Twenty-two years after the General Assembly voted to outlaw slot machines, the Senate yesterday approved legislation that would allow their legal return in nine counties on Maryland's Eastern Shore.
A bill authorizing nonprofit groups to own and operate as many as five slot machines each, and requiring at least half the proceeds to go to charity, was approved 28 to 18 and sent to the House of Delegates.
Proponents said many nonprofit groups have continued operating slot machines undercover since the legislature voted in 1963 to require their phase-out over a five-year period.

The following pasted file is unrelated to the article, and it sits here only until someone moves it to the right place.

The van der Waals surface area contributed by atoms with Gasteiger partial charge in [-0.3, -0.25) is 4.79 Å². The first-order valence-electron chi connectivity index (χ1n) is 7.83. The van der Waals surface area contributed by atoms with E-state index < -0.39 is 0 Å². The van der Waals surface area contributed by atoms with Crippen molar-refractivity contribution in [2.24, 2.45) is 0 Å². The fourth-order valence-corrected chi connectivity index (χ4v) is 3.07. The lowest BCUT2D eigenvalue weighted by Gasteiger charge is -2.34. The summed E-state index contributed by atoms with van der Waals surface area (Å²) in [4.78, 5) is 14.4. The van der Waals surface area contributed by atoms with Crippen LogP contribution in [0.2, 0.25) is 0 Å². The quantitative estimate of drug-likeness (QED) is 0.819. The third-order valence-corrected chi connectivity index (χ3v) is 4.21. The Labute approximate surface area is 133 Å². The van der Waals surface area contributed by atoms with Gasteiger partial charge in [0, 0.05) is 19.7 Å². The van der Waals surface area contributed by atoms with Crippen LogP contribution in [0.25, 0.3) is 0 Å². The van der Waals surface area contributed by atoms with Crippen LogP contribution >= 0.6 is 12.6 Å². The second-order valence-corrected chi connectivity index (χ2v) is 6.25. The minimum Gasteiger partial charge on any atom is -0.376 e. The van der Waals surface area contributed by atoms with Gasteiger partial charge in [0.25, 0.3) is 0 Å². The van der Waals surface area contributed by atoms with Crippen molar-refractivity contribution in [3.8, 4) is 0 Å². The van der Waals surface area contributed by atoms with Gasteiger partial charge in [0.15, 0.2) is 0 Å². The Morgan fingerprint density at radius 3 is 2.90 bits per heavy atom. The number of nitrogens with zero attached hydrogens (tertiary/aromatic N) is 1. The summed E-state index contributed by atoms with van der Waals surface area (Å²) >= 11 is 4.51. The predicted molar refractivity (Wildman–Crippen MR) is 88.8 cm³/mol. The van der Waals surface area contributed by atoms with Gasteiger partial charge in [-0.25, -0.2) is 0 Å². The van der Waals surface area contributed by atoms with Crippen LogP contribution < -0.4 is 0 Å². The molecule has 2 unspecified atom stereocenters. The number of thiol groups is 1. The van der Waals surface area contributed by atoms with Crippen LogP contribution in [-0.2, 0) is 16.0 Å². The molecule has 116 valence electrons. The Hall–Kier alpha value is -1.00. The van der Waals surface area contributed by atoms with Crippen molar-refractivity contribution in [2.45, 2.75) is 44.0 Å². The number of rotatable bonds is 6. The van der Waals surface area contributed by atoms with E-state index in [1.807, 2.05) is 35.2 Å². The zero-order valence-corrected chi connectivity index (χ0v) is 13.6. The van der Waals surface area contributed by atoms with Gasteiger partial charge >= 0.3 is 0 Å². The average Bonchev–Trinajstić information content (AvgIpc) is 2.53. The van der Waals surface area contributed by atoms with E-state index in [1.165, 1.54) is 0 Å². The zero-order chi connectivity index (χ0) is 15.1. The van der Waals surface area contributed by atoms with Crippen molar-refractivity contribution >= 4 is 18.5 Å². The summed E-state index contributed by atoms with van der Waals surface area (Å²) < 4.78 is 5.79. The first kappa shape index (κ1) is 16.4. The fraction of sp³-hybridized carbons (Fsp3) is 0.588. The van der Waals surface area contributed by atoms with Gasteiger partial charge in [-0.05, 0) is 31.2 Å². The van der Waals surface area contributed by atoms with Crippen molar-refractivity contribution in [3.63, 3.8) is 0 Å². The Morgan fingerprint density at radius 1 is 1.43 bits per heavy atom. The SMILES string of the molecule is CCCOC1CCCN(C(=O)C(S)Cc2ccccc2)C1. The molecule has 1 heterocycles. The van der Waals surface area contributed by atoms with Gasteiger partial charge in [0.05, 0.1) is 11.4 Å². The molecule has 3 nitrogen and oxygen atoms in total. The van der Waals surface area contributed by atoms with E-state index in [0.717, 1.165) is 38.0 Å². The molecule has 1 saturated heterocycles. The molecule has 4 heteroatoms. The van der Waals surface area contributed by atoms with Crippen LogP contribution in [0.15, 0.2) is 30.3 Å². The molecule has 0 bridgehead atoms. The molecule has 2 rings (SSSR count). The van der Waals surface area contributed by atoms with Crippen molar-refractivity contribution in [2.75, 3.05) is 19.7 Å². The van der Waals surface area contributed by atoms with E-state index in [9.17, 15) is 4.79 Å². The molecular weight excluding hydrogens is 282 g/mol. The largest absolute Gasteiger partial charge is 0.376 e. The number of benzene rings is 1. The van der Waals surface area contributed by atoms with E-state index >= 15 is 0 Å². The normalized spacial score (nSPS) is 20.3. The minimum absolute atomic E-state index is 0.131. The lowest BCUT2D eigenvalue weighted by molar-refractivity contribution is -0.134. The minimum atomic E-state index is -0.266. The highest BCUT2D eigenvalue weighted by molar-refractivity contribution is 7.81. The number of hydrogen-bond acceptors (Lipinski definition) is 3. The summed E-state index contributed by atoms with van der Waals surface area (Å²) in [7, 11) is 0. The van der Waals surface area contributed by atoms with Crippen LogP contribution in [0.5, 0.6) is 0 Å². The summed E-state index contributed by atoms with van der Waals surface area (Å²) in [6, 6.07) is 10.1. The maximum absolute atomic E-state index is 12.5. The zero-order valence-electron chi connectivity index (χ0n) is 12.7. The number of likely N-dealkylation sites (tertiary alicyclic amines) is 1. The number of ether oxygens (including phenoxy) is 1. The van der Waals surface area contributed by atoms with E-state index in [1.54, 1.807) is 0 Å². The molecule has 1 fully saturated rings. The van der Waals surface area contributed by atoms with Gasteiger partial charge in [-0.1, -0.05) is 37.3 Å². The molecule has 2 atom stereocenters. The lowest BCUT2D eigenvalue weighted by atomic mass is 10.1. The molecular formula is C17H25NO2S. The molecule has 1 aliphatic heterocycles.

Opponents have said they are certain Gov. Harry Hughes would veto the legislation. But Hughes yesterday appeared to leave the door open. He said he would have to take a "careful look" at the bill before taking a position.
If slot machines are to be legalized, Hughes said at his weekly news conference, they are going to have to be tightly controlled.
The Senate legislation would require fraternal, religious and veterans groups to own the machines they operate and offer gambling only at their principal meeting places.
The organizations would be required to annually report the income from the machines and how the proceeds are spent. Each machine would have to be equipped with a tamper-proof meter or counter that records gross receipts.